Congress Must Clarify How The Infrastructure Bill Will Impact Cryptocurrency

Congress Must Clarify How The Infrastructure Bill Will Impact Cryptocurrency

President Joe Biden signed a $1 trillion infrastructure bill into law last week, which includes measures that will tax cryptocurrency exchanges and bring in $2.8 billion per year for the US government.

To be honest, that isn't a lot of money.

The problem is that the law's crypto tax provision is unclear, and the government risks suffocating a booming sector of the economy.

According to the infrastructure bill, "a brokerage" is required to maintain track of these items. But, since a smart contract may be entered into without the use of a brokerage, who is accountable for reporting in such a case? Is a miner regarded as a brokerage?

There's no denying that the government is owed taxes from cryptocurrency trading, just as it is from any other investment gain — often when a person liquidates or transfers property. However, because of the law's ambiguity, it is possible that trading platforms could refuse to accept U.S. residents or that smaller cryptocurrency investors would be unable to enter or remain in the market.

This isn't the first time we've seen anything like this. Because the compliance regulations for FATCA, the Foreign Account Tax Compliance Act, were excessively onerous in comparison to the risk and possible profit, some financial institutions barred U.S. citizens from utilizing their services.

Here are a few scenarios to consider, some of which are easy and others that are more complex:

- If you use Bitcoin to buy an automobile, you will be taxed at the moment you use bitcoin to buy the car. That should be simple enough.

- It should be simple to figure out how to tax if you go to crypto exchange and buy Ether with dollars. That's a simple transaction as well.

- Things become ugly quickly if you move your crypto into a smart contract you're using to hold an NFT that other people buy, and you run the danger of individuals having to deal with taxes that are as complicated as a corporate transaction.

The minimum deposit is $10,000, which is a holdover from the Bank Secrecy Act. Transactions under $10,000 are exempt from taxation, yet $10,000 is a little sum of money to have to cope with a complicated tax position.

Trading platforms and investors may find the tax reporting burdensome enough to discourage future investment, rendering the tax useless or generating significantly less income than expected.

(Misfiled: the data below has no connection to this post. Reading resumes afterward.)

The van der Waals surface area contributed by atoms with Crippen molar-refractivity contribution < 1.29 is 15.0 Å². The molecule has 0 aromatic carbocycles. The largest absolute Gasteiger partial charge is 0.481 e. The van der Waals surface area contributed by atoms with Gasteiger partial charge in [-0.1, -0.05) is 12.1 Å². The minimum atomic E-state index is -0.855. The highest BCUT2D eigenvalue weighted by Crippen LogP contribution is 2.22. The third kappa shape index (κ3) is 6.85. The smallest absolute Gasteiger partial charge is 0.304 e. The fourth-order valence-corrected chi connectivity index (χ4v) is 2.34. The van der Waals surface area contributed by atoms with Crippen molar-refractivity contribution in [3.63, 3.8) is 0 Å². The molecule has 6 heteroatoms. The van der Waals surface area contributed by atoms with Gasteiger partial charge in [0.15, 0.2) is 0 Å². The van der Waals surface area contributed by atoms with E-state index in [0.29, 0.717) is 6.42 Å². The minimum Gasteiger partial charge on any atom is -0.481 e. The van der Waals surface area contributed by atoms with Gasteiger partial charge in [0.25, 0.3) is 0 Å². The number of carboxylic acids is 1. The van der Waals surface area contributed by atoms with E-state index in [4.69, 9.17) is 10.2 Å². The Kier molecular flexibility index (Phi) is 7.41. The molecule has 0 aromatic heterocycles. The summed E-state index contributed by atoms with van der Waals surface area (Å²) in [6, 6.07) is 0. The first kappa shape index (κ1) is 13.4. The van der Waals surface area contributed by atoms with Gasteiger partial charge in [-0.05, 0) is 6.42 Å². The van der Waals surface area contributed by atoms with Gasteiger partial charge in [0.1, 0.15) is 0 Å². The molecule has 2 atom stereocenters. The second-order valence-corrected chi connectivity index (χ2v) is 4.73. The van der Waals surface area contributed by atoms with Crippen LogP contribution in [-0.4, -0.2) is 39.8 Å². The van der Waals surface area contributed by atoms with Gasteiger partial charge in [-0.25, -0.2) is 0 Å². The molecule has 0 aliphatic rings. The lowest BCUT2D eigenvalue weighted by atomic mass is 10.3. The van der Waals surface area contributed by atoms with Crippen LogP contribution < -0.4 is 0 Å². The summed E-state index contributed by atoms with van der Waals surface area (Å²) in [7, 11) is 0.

This might be a difficult tax for the IRS to audit. They'll need a mechanism to link these transactions to people's identities. Individual miners, on the other hand, often do not. This is already done on trading platforms like Coinbase.

What's interesting about this bill is that, while tax regulations are almost always complicated at first, they generally get clearer with time. This infrastructure bill appeared to go the other way. Congress started with the impact figure ($1.1 trillion) and then sought to come up with methods to raise enough revenue to equal it.

This is odd in a number of ways, but it may reflect the present political situation. Politicians used to start with the specific projects they wished to sponsor and then try to keep the expense to a minimum. This time, both parties were vying for power by promising a higher number of people if they won. (After all, Trump was a co-author of a $2 trillion infrastructure program that was never signed into law.)

It's an odd political moment in the United States, with mayors from Miami to New York and across the political spectrum proposing to accept cryptocurrencies as payment. Meanwhile, there is no clear advice on the federal government's long-term intentions at the national level.

Finally, bitcoin, in some form or another, is here to stay, and the federal government has to get serious about a strategy by consulting professionals such as economists, academics, and cryptocurrency platform developers.